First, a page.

MORAGA -- A call to strengthen Moraga's general plan has momentarily reignited a battle between open space advocates and proponents of moderate levels of development.
Councilman Phil Arth requested on Jan. 23 to temporarily shelve a proposal by Mayor Dave Trotter to modify the town's general plan to defend open space and place a moratorium on development.
According to one of seven objectives discussed at a special workshop earlier this month, the mayor wants officials to "put teeth" into the town's existing general plan, including provisions for deeper protection of ridgelines and curbing development in areas outlined in the Moraga Open Space Ordinance. Voters approved that in 1986, and some unsuccessfully tried to expand it 12 years later.
Trotter also asked officials to consider a temporary ban on development pending a general plan amendment dealing with the Rheem Center area, which includes a shopping center town leaders have been trying to revitalize.
But Arth questioned the timing of such measures, asking that any strengthening of the general plan be put on hold for six months until the Planning Department hires more staff.
Moraga resident and landowner David Bruzzone also argued against the ideas, cautioning about future legal costs that could arise from pursuing such goals.
Bruzzone questioned the need to open "old wounds." In 2008, he helped finance a campaign backing a measure to allow development in Indian
He also fought a competing ballot measure that would have added additional development restrictions to the town's open space ordinance and limited housing densities in areas including Indian Valley and Bollinger Canyon.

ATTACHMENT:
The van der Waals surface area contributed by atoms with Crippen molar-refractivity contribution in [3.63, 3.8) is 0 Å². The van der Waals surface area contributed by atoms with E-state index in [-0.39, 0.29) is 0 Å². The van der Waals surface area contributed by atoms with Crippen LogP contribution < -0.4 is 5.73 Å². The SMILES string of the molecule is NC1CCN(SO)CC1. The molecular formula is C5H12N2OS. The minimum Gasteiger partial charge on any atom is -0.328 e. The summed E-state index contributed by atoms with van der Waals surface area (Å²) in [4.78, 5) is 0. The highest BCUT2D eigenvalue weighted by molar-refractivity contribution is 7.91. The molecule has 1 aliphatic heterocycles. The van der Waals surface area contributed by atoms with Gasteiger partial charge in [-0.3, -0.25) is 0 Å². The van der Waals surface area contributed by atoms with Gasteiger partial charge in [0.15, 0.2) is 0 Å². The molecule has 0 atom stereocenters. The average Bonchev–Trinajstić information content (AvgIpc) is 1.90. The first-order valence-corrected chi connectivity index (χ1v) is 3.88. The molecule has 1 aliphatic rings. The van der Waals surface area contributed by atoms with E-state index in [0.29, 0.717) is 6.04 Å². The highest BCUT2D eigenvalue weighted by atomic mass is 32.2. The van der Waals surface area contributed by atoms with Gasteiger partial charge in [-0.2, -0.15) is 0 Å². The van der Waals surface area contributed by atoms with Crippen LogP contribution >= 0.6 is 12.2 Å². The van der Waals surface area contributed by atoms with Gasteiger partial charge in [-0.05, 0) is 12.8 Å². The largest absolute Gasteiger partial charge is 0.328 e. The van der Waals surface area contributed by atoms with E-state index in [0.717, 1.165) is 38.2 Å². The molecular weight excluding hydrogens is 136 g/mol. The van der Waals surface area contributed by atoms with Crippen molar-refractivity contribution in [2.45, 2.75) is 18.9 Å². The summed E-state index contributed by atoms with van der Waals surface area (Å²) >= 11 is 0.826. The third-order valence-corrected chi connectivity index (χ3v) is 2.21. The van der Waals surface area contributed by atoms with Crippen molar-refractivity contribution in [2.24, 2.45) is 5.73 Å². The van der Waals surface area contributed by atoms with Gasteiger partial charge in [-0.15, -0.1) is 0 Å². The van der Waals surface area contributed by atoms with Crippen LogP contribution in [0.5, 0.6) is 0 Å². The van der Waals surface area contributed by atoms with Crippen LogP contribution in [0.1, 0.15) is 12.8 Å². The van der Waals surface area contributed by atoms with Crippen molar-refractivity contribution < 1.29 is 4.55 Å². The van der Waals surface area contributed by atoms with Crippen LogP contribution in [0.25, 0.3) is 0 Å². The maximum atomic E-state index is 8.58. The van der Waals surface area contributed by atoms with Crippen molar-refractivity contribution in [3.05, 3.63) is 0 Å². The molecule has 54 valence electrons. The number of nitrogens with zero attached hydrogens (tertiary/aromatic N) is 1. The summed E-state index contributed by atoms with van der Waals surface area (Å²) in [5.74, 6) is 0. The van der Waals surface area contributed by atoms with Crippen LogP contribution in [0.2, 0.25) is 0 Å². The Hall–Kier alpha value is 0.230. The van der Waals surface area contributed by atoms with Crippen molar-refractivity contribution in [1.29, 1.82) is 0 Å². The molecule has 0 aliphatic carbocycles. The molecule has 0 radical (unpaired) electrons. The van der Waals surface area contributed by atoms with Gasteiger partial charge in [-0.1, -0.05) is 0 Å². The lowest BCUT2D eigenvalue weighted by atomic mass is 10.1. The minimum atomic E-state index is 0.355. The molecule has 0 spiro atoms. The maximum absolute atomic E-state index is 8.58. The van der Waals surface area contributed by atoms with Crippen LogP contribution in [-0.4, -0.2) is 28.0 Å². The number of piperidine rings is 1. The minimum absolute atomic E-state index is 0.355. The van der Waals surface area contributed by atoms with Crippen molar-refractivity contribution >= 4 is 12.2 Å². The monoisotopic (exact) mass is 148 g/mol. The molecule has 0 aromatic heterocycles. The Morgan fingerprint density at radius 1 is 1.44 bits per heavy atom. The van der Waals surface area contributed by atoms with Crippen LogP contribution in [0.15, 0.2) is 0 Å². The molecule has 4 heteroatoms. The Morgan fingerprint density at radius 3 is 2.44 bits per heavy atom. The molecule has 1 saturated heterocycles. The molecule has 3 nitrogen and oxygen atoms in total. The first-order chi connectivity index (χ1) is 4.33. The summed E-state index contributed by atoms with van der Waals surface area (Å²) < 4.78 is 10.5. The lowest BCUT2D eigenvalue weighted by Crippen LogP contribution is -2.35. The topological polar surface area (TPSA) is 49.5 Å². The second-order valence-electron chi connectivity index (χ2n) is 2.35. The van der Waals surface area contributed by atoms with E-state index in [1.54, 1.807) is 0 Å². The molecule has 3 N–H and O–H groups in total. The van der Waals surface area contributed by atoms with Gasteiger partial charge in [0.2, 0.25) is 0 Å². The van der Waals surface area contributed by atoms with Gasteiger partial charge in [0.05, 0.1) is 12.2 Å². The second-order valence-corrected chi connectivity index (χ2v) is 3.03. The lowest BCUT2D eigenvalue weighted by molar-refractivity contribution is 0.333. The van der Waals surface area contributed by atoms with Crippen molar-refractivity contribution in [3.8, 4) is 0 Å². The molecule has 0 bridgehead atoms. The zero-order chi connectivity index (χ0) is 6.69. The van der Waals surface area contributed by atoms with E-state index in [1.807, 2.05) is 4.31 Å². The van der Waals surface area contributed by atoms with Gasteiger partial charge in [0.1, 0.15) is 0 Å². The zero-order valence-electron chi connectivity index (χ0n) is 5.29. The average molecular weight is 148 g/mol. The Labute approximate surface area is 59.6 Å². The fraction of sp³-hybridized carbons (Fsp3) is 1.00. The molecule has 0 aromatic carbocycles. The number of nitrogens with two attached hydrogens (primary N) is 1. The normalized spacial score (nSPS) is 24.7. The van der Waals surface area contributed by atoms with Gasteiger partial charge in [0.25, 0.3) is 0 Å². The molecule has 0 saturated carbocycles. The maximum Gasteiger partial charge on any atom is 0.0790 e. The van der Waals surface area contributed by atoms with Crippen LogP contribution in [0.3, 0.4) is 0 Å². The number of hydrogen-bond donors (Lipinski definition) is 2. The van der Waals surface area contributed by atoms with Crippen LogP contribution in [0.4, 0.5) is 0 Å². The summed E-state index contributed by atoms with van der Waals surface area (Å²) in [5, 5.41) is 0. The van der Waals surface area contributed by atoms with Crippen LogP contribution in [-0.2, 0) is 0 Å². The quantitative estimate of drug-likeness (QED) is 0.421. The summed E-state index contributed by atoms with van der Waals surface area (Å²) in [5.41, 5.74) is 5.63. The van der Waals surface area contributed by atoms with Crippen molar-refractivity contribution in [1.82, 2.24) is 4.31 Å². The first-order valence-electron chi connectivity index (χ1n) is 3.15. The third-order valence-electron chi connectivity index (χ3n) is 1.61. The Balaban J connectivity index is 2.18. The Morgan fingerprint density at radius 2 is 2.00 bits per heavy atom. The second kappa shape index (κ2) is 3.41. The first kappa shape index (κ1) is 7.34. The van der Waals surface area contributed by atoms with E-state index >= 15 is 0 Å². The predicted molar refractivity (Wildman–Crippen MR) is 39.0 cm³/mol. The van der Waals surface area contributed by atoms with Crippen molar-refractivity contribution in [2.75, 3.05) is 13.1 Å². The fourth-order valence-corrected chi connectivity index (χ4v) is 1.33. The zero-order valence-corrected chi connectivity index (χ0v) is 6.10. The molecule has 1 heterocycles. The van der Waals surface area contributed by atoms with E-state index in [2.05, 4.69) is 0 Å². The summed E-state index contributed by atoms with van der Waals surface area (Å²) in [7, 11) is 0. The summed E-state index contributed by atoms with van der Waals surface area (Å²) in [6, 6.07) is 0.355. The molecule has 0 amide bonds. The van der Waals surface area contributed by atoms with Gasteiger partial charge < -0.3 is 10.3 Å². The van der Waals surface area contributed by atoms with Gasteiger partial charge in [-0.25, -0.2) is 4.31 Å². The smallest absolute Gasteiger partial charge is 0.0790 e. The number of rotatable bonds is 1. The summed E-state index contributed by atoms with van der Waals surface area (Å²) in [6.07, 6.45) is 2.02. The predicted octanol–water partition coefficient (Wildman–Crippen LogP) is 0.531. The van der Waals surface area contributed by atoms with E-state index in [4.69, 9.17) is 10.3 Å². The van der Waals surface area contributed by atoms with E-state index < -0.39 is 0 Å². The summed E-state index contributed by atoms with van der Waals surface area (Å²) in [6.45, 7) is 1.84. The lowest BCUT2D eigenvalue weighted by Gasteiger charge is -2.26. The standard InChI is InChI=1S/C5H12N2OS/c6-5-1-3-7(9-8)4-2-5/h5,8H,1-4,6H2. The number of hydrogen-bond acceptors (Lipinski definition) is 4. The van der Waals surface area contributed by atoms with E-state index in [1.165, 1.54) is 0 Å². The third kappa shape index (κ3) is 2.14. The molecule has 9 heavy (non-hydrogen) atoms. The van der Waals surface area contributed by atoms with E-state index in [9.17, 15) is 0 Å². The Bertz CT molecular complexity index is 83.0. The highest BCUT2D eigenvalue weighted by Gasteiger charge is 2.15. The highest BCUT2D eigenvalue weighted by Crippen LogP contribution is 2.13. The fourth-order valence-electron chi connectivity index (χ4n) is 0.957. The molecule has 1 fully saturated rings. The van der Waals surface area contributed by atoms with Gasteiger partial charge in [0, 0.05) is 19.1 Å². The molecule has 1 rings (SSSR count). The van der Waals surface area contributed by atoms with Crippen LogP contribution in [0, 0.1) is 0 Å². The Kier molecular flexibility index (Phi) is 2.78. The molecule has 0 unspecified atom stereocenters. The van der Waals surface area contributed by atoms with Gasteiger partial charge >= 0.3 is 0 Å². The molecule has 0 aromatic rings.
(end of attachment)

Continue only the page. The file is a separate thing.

"I want the new council to stay productive, utilize resources of our staff, improve our downtown and still maintain the very stringent development controls we have in our community," Bruzzone said. "We will not be losing those. Let's not waste any more time rehashing other old issues."
Former Mayor Mike Metcalf also wasn't sold on the idea and asked to tone down language he called "exciting" but "incendiary." He said land use was already well regulated by the town.
"'Putting teeth' sounds like a war cry," Metcalf said. "I don't want any part of it."
Councilman Ken Chew also questioned the idea that the general plan must be updated every 10 years, though he noted he would recommend that. Chew said he preferred perceived inadequacies be addressed by the council as single items to ease the workload on staff.
Trotter -- an open space proponent -- agreed the language may be "too aggressive," and asked the council to tackle the goal later this year. He, Councilman Roger Wykle and Arth voted to take the issue up again.